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Don't Call Me Mother: A Daughter's Journey from Abandonment to Forgiveness Paperback – February 1, 2013
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In this new edition of her memoir, Linda Joy Myers illustrates just how powerful the combination of memory confronted, forgiveness offered, and new love expressed, can be. What I admire most about this book is the way the author takes you to her most sustaining love -- the prairie land of the Midwest -- and concludes her story as a return to that place where forgiveness becomes "a feather on my heart, as natural as the plains wind."
--Shirley Showalter, former president of Goshen College, author of the blog I Have a Story
Don't Call Me Mother takes me deep inside the mind of a young girl who has been spurned by that most important person in her life, her own mother. Without a guide to help her develop into a woman, Linda Joy is forced into a vulnerable, innovative search for dignity and survival that is at the heart of every hero's tale.
--Jerry Waxler, M.S., founder of the Memory Writers Network, author of Memoir Revolution, and Four Elements for Writers
With poetically visceral prose, Linda Joy Myers tells of her relentless work to emerge from an abandoned and abused child to a forgiving and loving daughter, mother, and grandmother. This must-read memoir brings her raw dark secrets to life. I couldn't tear myself away. --Madeline Sharples, author of Leaving the Hall Light On
Linda Joy Myers eloquently renders the details of her past in this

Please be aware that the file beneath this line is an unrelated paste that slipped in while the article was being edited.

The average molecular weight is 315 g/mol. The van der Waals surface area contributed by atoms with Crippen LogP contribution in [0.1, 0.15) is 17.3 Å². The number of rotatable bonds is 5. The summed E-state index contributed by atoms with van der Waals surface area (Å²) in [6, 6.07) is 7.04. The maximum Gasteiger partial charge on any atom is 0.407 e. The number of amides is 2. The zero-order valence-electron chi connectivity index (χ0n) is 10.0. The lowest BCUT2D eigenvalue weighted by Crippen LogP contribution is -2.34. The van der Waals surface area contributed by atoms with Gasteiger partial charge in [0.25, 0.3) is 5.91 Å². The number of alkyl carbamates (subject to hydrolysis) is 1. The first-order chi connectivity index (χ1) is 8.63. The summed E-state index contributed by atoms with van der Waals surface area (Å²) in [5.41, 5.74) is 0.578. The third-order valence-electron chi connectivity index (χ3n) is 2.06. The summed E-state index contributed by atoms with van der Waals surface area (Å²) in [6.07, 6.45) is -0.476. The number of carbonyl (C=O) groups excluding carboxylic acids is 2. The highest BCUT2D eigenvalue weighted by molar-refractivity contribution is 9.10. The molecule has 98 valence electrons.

transformative memoir, allowing all of us to find redemption through her
honest courage. For anyone yearning for self-discovery, Don't Call Me
Mother serves as a compelling guide on a journey to wholeness. I loved the book.
--Michele Weldon, assistant professor, Northwestern University and author of
I Closed My Eyes, and Writing to Save Your Life.
The new afterword pulls back the veil and lays bare the actual healing power of memoir. Poignant, visceral, and triumphant, this new section left me shaken and stunned with its raw beauty. As a reader, I felt I was witnessing transformation.
--Kathleen Adams LPC, Author, Journal to the Self and Scribing the Soul
Director, Center for Journal Therapy and Therapeutic Writing Institute
From the Author
People ask me why I wrote about the generations of mothers who abandoned their daughters, and how it was that I could find forgiveness for my mother and grandmother. My reason to write the book at first was for my own healing. The memories and stories were jumbled up in my mind, and there were several traumatic moments that kept reappearing. I learned about the power of writing the truth to heal, and even wrote a book about that: The Power of Memoir, and then I realized that because I couldn't find any books to help me understand and heal from my mother wounds, no books about this kind of abandonment, I needed to write a book myself.
It took me many years to write the first edition of the book--I was living through some of the issues raised in the book, but after my mother died, I realized that I could write a more compassionate story than I would have before. Something very significant happened when she died that altered me and how I told my story.
In this new edition, I wanted to share what happened "After the Memoir"--stories that link into how I kept searching for resolution and forgiveness, and how writing the memoir had helped me to see things more clearly. I visit families to explore more layers of truth, and I find truths all right--some are harder than others to bear, but in the end, there is even more resolution. Forgiveness is hard work, but when we manage it, we are free to simply Be.
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With great skill, Myers chronicles her complicated, strained relationship with a mother and grandmother who most likely suffered from some type of severe personality disorder. She then puts herself under the same microscopic lens, exploring the way her family pathology shaped her as a mother, and what it took to free herself from generations of toxic patterns. A great read for anyone who has ever had a complicated relationship with her mother, which is 99.9% of us.
As I said, I'm still processing... in a good way. :)